SNMMI Mars Shot: Digital Twin/Data Science

Today, treatment of patients requires a cohesive team of practitioners working in concert. With a limited number of trained medical practitioners and allied health professionals facing a rapidly expanding pool of patients, research, and potential applications for novel therapies, the field of nuclear medicine is full of clinical data gaps and even greater learning opportunities. More research is needed to address the massive projected advances of data science and machine learning in the field of nuclear medicine and in the medical profession as a whole.


In view of the rapid integration of the digital age into medical practice, collection and sharing of image and patient data to drive machine learning approaches will strengthen clinical capabilities¹. Advanced data science, including machine learning methods, is primed to progress the efforts of clinicians through use of a digital representation, or twin, of the patient’s anatomy and physiology. This digital twin is based on models whose parameters can be learned automatically from real or simulated medical images and additional clinical, biological, behavioral, and environmental data.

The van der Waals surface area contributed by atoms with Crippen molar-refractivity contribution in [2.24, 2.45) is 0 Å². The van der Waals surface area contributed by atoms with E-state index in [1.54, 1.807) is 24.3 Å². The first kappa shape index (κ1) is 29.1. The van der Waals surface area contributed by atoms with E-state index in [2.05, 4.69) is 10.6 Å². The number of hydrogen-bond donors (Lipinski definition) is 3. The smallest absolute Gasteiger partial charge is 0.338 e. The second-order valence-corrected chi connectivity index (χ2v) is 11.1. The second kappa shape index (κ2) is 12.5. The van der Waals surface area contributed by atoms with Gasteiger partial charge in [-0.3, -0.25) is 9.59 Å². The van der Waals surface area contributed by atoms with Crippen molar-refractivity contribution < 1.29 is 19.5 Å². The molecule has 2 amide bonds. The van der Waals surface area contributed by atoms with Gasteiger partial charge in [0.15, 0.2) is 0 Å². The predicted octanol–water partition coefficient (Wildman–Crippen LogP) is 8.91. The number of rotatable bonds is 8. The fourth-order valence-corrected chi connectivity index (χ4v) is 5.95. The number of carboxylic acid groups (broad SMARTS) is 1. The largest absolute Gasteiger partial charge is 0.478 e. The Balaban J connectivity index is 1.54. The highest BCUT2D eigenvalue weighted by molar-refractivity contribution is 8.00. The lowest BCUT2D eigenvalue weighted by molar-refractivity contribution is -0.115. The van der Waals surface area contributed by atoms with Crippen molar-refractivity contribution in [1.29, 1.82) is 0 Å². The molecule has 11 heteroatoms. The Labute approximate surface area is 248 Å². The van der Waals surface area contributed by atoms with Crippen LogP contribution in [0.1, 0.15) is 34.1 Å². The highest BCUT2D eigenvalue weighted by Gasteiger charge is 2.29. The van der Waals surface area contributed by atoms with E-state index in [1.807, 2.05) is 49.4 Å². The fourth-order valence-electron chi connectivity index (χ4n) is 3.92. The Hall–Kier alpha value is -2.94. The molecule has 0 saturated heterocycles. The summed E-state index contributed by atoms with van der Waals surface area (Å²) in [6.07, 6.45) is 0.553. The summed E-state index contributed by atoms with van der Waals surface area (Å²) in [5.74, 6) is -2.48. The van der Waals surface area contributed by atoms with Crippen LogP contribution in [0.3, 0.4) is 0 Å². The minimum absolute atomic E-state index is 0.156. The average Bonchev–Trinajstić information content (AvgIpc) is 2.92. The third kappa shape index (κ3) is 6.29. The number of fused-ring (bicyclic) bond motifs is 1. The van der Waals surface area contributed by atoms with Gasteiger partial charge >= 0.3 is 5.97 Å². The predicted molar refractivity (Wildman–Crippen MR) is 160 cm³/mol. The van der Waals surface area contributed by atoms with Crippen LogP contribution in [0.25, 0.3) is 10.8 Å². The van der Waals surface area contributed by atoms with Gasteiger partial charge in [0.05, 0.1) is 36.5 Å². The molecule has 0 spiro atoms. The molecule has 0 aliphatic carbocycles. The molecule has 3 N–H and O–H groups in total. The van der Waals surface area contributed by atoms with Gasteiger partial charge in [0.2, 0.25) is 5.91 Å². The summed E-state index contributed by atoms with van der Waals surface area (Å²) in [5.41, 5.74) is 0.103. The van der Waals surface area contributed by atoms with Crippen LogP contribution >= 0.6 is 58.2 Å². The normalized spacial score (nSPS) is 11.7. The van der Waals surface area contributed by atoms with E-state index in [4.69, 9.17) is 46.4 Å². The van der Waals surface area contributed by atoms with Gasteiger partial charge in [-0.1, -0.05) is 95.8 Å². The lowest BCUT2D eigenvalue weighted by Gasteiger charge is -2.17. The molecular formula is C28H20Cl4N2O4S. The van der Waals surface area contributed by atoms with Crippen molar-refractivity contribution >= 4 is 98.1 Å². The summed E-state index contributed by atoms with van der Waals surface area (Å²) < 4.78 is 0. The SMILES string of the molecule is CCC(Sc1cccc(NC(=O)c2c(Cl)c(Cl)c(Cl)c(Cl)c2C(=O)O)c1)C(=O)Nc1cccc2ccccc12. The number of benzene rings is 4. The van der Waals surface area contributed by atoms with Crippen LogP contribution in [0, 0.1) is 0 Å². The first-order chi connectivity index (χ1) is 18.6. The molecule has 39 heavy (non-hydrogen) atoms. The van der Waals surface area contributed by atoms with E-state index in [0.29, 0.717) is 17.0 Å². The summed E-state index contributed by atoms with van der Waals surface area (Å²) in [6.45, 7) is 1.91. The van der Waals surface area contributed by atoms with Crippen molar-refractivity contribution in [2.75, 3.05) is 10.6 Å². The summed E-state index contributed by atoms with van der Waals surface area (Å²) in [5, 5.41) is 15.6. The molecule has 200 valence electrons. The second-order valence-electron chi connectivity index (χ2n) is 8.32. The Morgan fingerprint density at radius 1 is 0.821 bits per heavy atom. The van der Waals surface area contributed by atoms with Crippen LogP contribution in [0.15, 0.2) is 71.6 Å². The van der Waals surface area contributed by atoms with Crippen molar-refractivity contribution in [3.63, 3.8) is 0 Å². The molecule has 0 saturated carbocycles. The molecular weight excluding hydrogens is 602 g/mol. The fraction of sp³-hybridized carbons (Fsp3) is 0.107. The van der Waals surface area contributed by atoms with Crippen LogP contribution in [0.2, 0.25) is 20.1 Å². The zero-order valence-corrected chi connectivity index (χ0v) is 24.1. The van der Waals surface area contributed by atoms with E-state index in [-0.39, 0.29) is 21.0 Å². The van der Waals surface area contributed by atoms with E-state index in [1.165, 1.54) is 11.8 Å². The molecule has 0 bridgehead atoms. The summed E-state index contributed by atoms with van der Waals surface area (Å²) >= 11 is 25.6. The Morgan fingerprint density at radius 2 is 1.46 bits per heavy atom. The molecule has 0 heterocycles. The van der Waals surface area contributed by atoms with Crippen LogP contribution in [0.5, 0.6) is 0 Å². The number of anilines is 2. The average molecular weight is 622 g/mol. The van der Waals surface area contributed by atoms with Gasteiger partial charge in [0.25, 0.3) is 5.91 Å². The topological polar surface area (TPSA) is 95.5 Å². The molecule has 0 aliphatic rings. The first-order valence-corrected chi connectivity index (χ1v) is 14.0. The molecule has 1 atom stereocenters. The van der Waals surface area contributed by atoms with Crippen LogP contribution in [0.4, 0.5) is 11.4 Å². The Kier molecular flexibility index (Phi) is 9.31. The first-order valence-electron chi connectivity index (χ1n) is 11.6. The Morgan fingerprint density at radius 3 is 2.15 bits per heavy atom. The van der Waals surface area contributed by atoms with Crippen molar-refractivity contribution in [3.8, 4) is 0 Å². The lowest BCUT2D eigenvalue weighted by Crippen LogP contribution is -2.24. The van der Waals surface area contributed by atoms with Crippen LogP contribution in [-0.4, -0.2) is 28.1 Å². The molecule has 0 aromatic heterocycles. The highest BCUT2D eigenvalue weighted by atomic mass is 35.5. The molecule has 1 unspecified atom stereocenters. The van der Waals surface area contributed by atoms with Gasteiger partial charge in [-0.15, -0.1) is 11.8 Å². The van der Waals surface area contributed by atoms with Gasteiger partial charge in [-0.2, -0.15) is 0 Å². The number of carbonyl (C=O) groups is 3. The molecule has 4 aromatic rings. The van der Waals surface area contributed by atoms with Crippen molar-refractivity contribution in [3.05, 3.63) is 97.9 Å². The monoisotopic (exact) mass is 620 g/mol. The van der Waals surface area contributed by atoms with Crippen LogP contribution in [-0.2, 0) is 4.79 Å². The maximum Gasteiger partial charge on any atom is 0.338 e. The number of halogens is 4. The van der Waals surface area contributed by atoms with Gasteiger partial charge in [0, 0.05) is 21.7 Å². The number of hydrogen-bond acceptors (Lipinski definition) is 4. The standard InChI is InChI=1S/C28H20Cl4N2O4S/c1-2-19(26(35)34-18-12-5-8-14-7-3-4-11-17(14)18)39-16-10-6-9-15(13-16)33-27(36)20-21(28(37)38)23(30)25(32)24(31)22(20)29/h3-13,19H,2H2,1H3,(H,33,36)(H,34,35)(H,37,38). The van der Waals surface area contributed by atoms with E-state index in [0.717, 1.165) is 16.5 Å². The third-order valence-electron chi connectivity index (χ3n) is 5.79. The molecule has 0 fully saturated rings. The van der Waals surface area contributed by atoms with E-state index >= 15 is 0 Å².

Advanced algorithms can use learned parameters to serve the three pillars of digital medicine: computerized assistance to diagnosis, prognosis, and therapy². Digital twins enable learning and discovering knowledge, generating and testing hypotheses, and performing in silico (computer modeling or simulation) experiments and comparisons. They are poised to play a key future role in formulating highly personalized treatments and interventions³.


Continuing advances in imaging equipment and in reconstruction and analysis tools allow better visualization, quantification, and interpretation of images today, opening the door to deeper discoveries tomorrow. Digital twins offer a risk-free playground on which to explore innovations, strategize for possible futures, and test limitless what-if scenarios. Digital twins can connect the right data, artificial intelligence models, and human workers to explore possibilities, futures, and strategies⁴.

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